About the only advantage the Boston Celtics have over the Miami Heat comes in the form of sentiment, a feeling of nostalgia given the uncertain future of the Big 3.
It's of little consolation for fans of the fabled club because only an upset of epic playoff proportions will deny Miami its second consecutive trip to the NBA final.
Barring some injury to either LeBron James or Dwyane Wade, the Heat will have a chance to atone for last year's failure to Dallas, only this time it won't have the luxury of home court.
Whether it's San Antonio or Oklahoma City, the team that emerges from the West will be favoured when basketball's biggest stakes are up for grabs, even in the presence of two of the game's biggest stars in James and Wade.
In Boston, the Heat faces a team that relies so much on Rajon Rondo, who is expected to get plenty of James in the fourth quarter, much like Derrick Rose had to endure in last year's Eastern final, which would end in five games.
Kevin Garnett has certainly stepped up this post-season, silencing critics by making clutch shots and decisive stops.
For Garnett to have an impact on the Heat, he simply must operate in the post, an area he's more than capable of dominating, but one he has a nasty habit of avoiding because of his perimeter game.
When the Heat looked vulnerable and appeared to be coming apart at the seams against Indiana, it was the Pacers' post game that would expose Miami.
The Celtics have too much pride and are too playoff-tested, and no doubt they will give their best, but even Boston's best won't be enough against the Heat.
Had Ray Allen been healthy and not forced to deal with bone spurs in his ankle, a setback that clearly limits his movement away from the ball, the East final, which tips off in South Beach on Monday, could have been one for the ages.
Had Boston had the size it featured last year when Jermaine O'Neal and Shaquille O'Neal showed flashes of being serviceable, this series had the potential to go the distance.
It has been said before, but it bears repeating that playoff basketball is all about matchups.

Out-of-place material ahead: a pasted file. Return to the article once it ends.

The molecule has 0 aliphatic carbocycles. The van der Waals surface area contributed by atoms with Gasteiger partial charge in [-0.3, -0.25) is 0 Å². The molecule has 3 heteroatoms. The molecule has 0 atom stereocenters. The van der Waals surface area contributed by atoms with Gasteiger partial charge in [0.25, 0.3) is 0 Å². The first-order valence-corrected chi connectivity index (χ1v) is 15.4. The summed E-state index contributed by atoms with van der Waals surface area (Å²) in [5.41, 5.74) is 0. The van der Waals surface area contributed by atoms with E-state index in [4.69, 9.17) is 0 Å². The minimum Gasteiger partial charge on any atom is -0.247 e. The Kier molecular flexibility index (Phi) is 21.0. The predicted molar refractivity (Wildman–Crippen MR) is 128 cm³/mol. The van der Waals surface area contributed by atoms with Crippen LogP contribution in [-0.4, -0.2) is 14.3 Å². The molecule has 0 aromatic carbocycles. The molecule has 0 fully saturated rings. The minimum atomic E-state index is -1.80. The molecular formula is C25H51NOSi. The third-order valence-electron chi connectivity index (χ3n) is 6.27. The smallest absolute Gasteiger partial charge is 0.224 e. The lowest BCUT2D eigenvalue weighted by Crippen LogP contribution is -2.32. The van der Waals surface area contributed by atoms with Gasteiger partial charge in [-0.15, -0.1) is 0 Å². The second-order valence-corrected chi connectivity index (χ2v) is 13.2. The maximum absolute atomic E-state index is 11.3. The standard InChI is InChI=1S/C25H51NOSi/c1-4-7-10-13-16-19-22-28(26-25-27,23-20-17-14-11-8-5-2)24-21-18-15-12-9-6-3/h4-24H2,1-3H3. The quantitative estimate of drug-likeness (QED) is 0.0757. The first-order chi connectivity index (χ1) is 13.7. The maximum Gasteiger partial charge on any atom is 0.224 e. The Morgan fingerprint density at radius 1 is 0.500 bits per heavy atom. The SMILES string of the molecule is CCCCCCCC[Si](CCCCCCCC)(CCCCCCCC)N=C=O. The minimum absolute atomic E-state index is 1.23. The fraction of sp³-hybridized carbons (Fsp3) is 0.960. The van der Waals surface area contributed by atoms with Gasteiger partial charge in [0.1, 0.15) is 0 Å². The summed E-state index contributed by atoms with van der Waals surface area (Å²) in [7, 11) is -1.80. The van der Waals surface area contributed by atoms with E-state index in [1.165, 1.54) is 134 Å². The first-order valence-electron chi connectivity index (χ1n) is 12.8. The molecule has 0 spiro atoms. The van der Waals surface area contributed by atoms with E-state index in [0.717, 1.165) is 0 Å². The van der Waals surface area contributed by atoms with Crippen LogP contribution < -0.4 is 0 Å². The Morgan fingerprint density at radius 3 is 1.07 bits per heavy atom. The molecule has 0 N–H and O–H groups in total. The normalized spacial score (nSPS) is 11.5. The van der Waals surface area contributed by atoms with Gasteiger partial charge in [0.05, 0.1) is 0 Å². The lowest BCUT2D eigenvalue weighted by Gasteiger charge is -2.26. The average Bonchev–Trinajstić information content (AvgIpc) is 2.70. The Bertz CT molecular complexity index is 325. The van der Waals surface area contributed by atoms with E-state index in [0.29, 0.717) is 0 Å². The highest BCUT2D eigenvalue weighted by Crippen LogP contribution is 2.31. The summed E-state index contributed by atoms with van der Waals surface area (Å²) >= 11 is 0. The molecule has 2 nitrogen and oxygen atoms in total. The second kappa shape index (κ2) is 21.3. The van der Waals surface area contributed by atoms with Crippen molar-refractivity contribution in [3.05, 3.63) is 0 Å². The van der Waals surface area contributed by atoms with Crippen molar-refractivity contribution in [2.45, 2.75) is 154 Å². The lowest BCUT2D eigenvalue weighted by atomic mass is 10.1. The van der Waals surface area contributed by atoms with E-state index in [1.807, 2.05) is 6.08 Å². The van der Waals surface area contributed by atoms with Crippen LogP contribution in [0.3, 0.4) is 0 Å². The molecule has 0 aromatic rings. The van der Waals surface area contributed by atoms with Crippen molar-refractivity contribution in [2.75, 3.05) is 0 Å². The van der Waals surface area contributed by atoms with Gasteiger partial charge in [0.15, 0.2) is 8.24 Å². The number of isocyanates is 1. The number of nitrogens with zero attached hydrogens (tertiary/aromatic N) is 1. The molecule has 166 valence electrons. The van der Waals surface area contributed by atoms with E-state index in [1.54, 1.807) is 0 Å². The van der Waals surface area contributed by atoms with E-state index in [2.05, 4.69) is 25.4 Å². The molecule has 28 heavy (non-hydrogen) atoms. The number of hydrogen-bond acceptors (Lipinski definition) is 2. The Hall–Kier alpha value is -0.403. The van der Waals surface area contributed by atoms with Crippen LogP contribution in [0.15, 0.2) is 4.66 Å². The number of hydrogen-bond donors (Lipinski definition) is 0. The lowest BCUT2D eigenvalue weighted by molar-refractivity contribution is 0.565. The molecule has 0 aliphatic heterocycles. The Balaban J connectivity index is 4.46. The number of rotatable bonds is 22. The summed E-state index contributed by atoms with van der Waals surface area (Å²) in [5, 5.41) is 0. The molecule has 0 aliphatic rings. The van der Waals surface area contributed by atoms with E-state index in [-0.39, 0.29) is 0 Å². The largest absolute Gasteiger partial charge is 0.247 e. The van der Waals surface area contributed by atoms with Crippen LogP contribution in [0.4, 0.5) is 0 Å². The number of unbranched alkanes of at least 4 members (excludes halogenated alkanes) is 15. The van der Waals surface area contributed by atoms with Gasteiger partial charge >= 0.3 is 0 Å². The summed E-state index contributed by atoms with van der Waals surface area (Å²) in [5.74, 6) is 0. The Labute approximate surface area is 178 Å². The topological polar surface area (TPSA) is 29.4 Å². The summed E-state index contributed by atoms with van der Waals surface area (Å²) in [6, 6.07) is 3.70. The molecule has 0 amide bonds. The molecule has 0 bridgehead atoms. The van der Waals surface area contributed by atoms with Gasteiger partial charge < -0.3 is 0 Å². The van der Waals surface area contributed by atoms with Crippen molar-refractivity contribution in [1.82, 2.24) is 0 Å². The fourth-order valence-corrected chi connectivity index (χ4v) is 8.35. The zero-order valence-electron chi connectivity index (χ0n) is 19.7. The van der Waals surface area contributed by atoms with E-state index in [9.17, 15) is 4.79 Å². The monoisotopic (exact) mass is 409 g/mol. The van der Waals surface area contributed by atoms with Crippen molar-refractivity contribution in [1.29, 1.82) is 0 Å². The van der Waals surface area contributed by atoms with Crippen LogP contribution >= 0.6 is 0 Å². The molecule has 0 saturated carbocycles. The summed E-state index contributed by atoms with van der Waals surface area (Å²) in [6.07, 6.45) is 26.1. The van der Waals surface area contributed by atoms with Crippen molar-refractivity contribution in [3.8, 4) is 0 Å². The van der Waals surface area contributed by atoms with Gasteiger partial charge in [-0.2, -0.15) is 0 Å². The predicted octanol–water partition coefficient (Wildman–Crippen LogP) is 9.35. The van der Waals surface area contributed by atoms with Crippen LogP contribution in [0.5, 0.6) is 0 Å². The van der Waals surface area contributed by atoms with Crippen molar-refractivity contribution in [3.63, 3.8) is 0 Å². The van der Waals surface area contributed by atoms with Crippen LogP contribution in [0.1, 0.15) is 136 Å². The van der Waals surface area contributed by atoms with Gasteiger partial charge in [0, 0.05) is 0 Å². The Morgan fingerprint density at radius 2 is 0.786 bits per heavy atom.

Simply put, Boston does not match up well against the Miami unit.
There's the inherent rivalry pitting two teams that met in last spring's semifinal, a series Miami would win in five games after Rondo dislocated his left elbow in Boston's Game 3 win.
There will be some to bring up James' personal baggage when facing Boston, but he's playing at too high a level for any defender, whether it's Paul Pierce or Michael Pietrus, whom James battled in 2009 when Cleveland and Orlando squared off in the East final.
At the end of the day, talent prevails and in James and Wade there's no one on Boston's roster capable of matching up.
Ironically, it took the scars of being down 2-1 to the Pacers and Chris Bosh's abdominal injury for Wade and James to finally begin to play off each other.
The result has been high-level basketball not seen in recent memory from a one-two punch, a combo so lethal that no defensive scheme is capable of stopping.
In three games, James and Wade led Miami to three straight wins, playing multiple positions when Miami was forced to go small, displaying a flair and versatility on offence that was sublime.
In three games, James would average 32.7 points on 55% shooting, while dishing off 8.0 assists.
In three wins, Wade averaged 33.0 points, while shooting 62%.
In the Celtics, James and Wade won't be forced to deal with the length and athleticism Indiana provided on the perimeter.
With no shot blocker, it'll be up to head coach Doc Rivers to devise a system that denies penetration, one area to watch that will ultimately prove to be the difference.
"Let's do it," Garnett said in the immediate aftermath of Boston's Game 7 win over Philly.
He was looking ahead to the Heat, a team Boston simply can't beat.
There's not enough offence and not enough options to stop James and Wade.
On paper, Heat vs. Celtics is as appealing as any, but when you look at Boston's flaws and how dominant James and Wade have been, it's a mismatch.
Once it's over, and it could be in as few as five games, the future of Boston's Big 3 in Beantown -- Pierce, Garnett and Allen -- becomes the focus.
As long as Miami doesn't lose its focus, it's just a matter of time before it competes for a championship.
Only this time, Miami will be the underdogs.
BOSH UNCERTAIN FOR FINAL
The Heat beat the Celtics last spring when Chris Bosh stepped up in a Game 4 win after he admittedly checked out mentally in Miami's Game 3 loss.
Once Bosh found his bounce in Beantown, Miami cruised to its Eastern semifinal win en route to playing for a title.
The road this spring for Bosh has been much bumpier, his status for Monday's series opener in the East final against visiting Boston is that no one is expecting the one-time face of the Raptors to suit up.
Given his injury, an abdominal strain, no one is expecting Bosh to come back anytime soon.
"Not trying to be coy," head coach Erik Spoelstra told reporter in Miami. "He has to heal first, rehab.
"For our mental state of health ... our preparation is without him."
It was two weeks ago Sunday when Bosh suffered the injury against Indiana.
Pacers big man Roy Hibbert did pose problems at both ends of the floor, particularly on defence where he was allowed to roam free in the absence of Bosh and his pick-and-roll presence.
Bosh would have gone up against Kevin Garnett, a rivalry that has seen Bosh upstage the Big Ticket.
"He's getting a lot of work in behind the scenes and that's all we can ask," Dwyane Wade said of Bosh. "He said he's getting better every day and that's all you can ask for."
Without a healthy Bosh playing in rhythm, Miami has no shot of beating whomever comes out of the West in a seven-game series.
Against Boston, Miami doesn't need Bosh, but any kind of minutes will help Bosh get his legs underneath him.